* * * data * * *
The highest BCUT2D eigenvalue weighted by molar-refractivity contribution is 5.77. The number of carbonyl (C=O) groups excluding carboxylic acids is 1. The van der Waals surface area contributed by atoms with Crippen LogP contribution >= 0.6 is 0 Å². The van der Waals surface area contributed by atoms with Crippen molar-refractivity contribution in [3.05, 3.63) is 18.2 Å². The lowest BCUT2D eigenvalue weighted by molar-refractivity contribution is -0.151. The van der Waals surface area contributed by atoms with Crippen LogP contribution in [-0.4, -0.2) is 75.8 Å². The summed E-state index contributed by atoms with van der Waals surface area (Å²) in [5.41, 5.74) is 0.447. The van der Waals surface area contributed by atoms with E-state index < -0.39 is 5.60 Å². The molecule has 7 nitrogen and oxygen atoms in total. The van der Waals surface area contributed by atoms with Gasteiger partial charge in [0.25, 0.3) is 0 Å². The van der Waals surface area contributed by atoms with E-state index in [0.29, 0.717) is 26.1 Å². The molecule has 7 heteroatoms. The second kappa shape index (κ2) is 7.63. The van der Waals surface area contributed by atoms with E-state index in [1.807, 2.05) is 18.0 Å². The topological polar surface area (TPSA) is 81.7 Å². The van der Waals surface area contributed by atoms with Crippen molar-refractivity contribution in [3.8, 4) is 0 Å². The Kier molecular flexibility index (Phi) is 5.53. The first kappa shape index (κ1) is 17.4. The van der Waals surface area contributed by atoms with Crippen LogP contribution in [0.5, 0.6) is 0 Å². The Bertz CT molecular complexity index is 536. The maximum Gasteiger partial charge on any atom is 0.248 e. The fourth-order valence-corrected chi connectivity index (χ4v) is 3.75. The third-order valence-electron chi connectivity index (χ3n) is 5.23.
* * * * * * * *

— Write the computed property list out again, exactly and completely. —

The highest BCUT2D eigenvalue weighted by molar-refractivity contribution is 5.77. The number of carbonyl (C=O) groups excluding carboxylic acids is 1. The van der Waals surface area contributed by atoms with Crippen LogP contribution >= 0.6 is 0 Å². The van der Waals surface area contributed by atoms with Crippen molar-refractivity contribution in [3.05, 3.63) is 18.2 Å². The lowest BCUT2D eigenvalue weighted by molar-refractivity contribution is -0.151. The van der Waals surface area contributed by atoms with Crippen LogP contribution in [-0.4, -0.2) is 75.8 Å². The summed E-state index contributed by atoms with van der Waals surface area (Å²) in [5.41, 5.74) is 0.447. The van der Waals surface area contributed by atoms with E-state index < -0.39 is 5.60 Å². The molecule has 7 nitrogen and oxygen atoms in total. The van der Waals surface area contributed by atoms with Gasteiger partial charge in [0.25, 0.3) is 0 Å². The van der Waals surface area contributed by atoms with E-state index in [0.29, 0.717) is 26.1 Å². The molecule has 7 heteroatoms. The second kappa shape index (κ2) is 7.63. The van der Waals surface area contributed by atoms with E-state index in [1.807, 2.05) is 18.0 Å². The topological polar surface area (TPSA) is 81.7 Å². The van der Waals surface area contributed by atoms with Crippen molar-refractivity contribution in [3.8, 4) is 0 Å². The Kier molecular flexibility index (Phi) is 5.53. The first kappa shape index (κ1) is 17.4. The van der Waals surface area contributed by atoms with Crippen LogP contribution in [0.5, 0.6) is 0 Å². The Bertz CT molecular complexity index is 536. The maximum Gasteiger partial charge on any atom is 0.248 e. The fourth-order valence-corrected chi connectivity index (χ4v) is 3.75. The third-order valence-electron chi connectivity index (χ3n) is 5.23.